Chalk and cheese: In the movie Rush, the Niki Lauda character (right) is focused and serious — and very successful, while James Hunt, left, burns out after a hedonistic lifestyle full of liquor, drugs and women. Footballer Nahki Wells, centre, combines talent with intelligence and an eye for long-term success.
Chalk and cheese: In the movie Rush, the Niki Lauda character (right) is focused and serious — and very successful, while James Hunt, left, burns out after a hedonistic lifestyle full of liquor, drugs and women. Footballer Nahki Wells, centre, combines talent with intelligence and an eye for long-term success.

There’s a moment in the excellent Ron Howard movie Rush where all James Hunt has to do is flash the air stewardess a glance.

It’s tempting to say the subsequent toilet scene was the moment he joined the Mile High Club but one suspects he was already a fully paid-up member.

To many, the F1 maverick was, and remains, the ultimate sporting blueprint for heroic hedonism. Here was a man who, the film shows, is beaten up for sleeping with someone’s wife, taken to hospital, ‘gets to know’ the nurse, heads to the track, swigs champagne and then wins the race.

It’s not, to my knowledge, the sort of day that our own current sporting pin-up Nahki Wells indulges in very often.

The 23-year-old from Devonshire may look the business — sharp fade, sharp suit — and is no doubt, and quite rightly, enjoying the trappings of being a million-pound footballer but ‘focused’ and ‘humble’ remain the words that most often accompany his name.

These comparisons were entering my head as the film, and Hunt’s rivalry with Niki Lauda, unravelled. In today’s celebrity, gossip-hungry age, Hunt would have been the benchmark for column inches. 

But for all Hunt’s legendary antics and brilliant driving, the calculating Lauda — a genius in a very different way — can ultimately boast three world titles to the late Hunt’s one.

The moral is that for a professional sportsman, there may be many different ways to achieve your goals but the ‘burn out, don’t fade away’ method is perhaps not best suited to longevity.

So back to Nahki, and it should come as great comfort to Bermuda sports fans that, in getting to know the Terriers better, it is clear he has, to stretch the Hunt analogy, opted for a steady relationship over a trip to the aeroplane restroom.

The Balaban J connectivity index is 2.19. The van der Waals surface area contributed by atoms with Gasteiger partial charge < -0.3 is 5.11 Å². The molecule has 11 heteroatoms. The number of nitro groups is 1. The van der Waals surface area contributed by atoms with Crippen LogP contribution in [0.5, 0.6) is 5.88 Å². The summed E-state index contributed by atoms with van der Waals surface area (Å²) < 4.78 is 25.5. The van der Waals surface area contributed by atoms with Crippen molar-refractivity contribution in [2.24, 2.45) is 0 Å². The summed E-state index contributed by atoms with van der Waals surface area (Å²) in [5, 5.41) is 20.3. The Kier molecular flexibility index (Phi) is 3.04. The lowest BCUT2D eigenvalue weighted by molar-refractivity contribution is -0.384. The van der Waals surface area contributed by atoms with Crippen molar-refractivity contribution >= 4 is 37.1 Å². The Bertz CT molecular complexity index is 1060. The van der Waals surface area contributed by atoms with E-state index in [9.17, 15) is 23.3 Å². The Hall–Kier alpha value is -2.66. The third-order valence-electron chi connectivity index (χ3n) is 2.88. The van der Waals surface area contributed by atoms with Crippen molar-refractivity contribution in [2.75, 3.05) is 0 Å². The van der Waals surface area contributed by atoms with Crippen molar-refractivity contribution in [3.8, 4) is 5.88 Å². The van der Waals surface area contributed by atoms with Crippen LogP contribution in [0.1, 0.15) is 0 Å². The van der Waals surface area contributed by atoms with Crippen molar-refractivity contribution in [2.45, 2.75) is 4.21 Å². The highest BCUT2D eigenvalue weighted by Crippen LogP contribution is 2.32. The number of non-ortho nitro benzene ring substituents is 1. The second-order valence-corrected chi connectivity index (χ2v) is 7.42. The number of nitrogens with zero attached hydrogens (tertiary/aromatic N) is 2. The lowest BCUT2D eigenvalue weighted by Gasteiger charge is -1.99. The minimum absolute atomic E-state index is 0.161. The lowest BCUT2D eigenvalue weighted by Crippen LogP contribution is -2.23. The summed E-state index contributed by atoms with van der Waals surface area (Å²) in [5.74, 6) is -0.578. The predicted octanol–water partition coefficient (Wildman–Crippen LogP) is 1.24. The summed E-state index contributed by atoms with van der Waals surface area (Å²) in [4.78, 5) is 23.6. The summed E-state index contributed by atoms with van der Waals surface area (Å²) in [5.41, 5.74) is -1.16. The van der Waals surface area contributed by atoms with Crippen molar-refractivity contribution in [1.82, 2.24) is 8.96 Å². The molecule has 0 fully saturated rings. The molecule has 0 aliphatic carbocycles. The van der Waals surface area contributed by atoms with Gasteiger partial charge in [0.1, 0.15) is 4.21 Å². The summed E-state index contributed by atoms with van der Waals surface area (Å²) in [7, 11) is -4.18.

Huddersfield Town is loaded with young, progressive professionals, including a wealthy owner, while the facilities are footballing heaven. Wells knows if he performs, he will play every week.

Speaking to the club’s head of football operations Ross Wilson this week, you could feel the energy and vibrancy down the line — and it wasn’t only because of his machine-gun fire Scottish accent.

The club is eager to push on and Wells, as their new record signing, is pivotal to that. Nahki was, Wilson said, “not here to have an impact in 12 months’ time”.

In other words, he’ll be a key player from the outset, which must be music to the ears of a player with his best years ahead of him.

There was, among some on the island, initial disappointment Wells did not hang on in the January transfer window to see if a Premier League club might make a bid. Whether that was on the cards, only the player and his agent truly know, but when Wells talks about continuing to ‘learn his trade’ in the Championship it’s clear this is a guy who is not interested in being a flash-in-the-pan success.

When Rush ended I instinctively reached for my laptop, typed in Lauda’s name over Hunt’s and did what every self-respecting journalist does in 2014 — read his Wikipedia entry.

It’s my guess that when it’s all over, Wells wants a profile page that lists an lengthy and rewarding career. Huddersfield Town already appears to be an excellent next instalment.